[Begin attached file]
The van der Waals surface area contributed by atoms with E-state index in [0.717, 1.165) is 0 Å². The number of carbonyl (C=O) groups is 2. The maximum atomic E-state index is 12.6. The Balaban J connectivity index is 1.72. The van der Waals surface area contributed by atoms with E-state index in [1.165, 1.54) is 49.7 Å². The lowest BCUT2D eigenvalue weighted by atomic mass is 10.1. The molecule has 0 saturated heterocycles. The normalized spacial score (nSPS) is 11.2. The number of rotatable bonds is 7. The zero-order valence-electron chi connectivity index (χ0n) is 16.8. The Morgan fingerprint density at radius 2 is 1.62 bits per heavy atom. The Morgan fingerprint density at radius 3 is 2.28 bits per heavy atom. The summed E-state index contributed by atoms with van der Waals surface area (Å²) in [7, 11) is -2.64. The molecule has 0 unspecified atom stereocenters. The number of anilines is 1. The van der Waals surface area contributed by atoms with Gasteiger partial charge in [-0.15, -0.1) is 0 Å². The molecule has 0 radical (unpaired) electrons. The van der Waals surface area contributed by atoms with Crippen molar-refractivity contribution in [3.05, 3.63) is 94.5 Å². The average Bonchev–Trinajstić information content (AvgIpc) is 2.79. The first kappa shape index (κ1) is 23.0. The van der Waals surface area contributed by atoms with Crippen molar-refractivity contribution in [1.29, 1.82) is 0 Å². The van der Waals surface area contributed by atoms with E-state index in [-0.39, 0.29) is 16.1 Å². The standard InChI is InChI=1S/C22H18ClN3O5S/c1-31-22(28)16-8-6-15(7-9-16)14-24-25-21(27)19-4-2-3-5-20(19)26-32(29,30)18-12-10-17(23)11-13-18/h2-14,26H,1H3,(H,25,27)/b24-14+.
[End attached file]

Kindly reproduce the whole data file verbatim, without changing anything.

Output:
The van der Waals surface area contributed by atoms with E-state index in [0.717, 1.165) is 0 Å². The number of carbonyl (C=O) groups is 2. The maximum atomic E-state index is 12.6. The Balaban J connectivity index is 1.72. The van der Waals surface area contributed by atoms with E-state index in [1.165, 1.54) is 49.7 Å². The lowest BCUT2D eigenvalue weighted by atomic mass is 10.1. The molecule has 0 saturated heterocycles. The normalized spacial score (nSPS) is 11.2. The number of rotatable bonds is 7. The zero-order valence-electron chi connectivity index (χ0n) is 16.8. The Morgan fingerprint density at radius 2 is 1.62 bits per heavy atom. The Morgan fingerprint density at radius 3 is 2.28 bits per heavy atom. The summed E-state index contributed by atoms with van der Waals surface area (Å²) in [7, 11) is -2.64. The molecule has 0 unspecified atom stereocenters. The number of anilines is 1. The van der Waals surface area contributed by atoms with Gasteiger partial charge in [-0.15, -0.1) is 0 Å². The molecule has 0 radical (unpaired) electrons. The van der Waals surface area contributed by atoms with Crippen molar-refractivity contribution in [3.05, 3.63) is 94.5 Å². The average Bonchev–Trinajstić information content (AvgIpc) is 2.79. The first kappa shape index (κ1) is 23.0. The van der Waals surface area contributed by atoms with Crippen molar-refractivity contribution in [1.29, 1.82) is 0 Å². The van der Waals surface area contributed by atoms with E-state index in [-0.39, 0.29) is 16.1 Å². The standard InChI is InChI=1S/C22H18ClN3O5S/c1-31-22(28)16-8-6-15(7-9-16)14-24-25-21(27)19-4-2-3-5-20(19)26-32(29,30)18-12-10-17(23)11-13-18/h2-14,26H,1H3,(H,25,27)/b24-14+.